The names we assign to colors are restrictive and only serve to impede our minds. The water that comes out of a faucet isn’t “blue.” Leaves on the trees can be “green” but they can be so much more. In Japan there’s even the absurd hada-iro (skin color), a peachy color that’s so wrong I’m not even going to begin. But now a young designer duo wants to change the way kids learn about color. They’ve created a set of “Nameless Paints” whose colors are simply identified by just that – their color.
“By not assigning names to the colors we want to expand the definition of what a color can be, and the various shades they can create by mixing them,” explains Yusuke Imai. Together with Ayami Moteki they form the design duo Ima Moteki.
Instead of names, each tube in the 10-color paint set is identified by one or more circles of color. For tubes with more than one circle, the size of the circle indicates the proportion of paint that were mixed to create the resulting color. It’s a radical new way of getting kids to intuitively understand color and remove the preconceptions that names like “green” and “blue” create.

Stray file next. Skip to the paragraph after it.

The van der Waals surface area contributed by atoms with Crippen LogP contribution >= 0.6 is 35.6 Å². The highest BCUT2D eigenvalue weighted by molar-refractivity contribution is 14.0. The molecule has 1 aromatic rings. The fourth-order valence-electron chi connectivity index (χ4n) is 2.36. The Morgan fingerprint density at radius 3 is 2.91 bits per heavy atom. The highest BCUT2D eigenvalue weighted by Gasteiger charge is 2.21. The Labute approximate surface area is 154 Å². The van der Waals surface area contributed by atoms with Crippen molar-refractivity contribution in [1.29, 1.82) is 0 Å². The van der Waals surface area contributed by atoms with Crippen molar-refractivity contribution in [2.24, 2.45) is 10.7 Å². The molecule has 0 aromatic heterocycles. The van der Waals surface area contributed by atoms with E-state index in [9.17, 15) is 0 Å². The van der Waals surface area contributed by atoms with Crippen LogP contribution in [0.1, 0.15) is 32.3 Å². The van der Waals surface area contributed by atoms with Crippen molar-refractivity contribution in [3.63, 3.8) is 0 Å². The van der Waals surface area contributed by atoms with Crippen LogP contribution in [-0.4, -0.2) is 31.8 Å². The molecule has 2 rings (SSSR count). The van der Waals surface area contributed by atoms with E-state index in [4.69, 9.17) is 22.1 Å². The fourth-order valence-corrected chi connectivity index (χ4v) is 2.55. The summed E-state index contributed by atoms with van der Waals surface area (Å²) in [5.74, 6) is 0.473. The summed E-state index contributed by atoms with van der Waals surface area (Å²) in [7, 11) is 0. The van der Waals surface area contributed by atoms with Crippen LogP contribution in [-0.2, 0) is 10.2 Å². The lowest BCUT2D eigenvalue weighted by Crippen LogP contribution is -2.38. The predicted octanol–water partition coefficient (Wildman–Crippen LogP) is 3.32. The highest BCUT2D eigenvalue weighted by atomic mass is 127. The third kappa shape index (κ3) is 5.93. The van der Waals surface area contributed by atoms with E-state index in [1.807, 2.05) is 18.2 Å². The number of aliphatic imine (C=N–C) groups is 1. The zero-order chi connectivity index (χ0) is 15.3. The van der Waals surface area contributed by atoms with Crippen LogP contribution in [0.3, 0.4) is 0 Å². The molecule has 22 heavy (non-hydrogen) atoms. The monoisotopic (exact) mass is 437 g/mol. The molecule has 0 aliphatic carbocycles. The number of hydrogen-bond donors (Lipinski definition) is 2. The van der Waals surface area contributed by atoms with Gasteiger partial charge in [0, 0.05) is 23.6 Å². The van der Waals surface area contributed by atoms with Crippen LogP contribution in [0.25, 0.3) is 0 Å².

The set of “Nameless Paints” were originally part of the 2012 Kokuyo Design Awards, one of the most interesting design awards in Japan that’s helped commercialize simple yet groundbreaking products like the kadokeshi eraser or the infinite canvas roll table.
Kokuyo’s stationary brand Campus spent the last 3 years working with the designer duo to refine their concept and eventually bring it to market.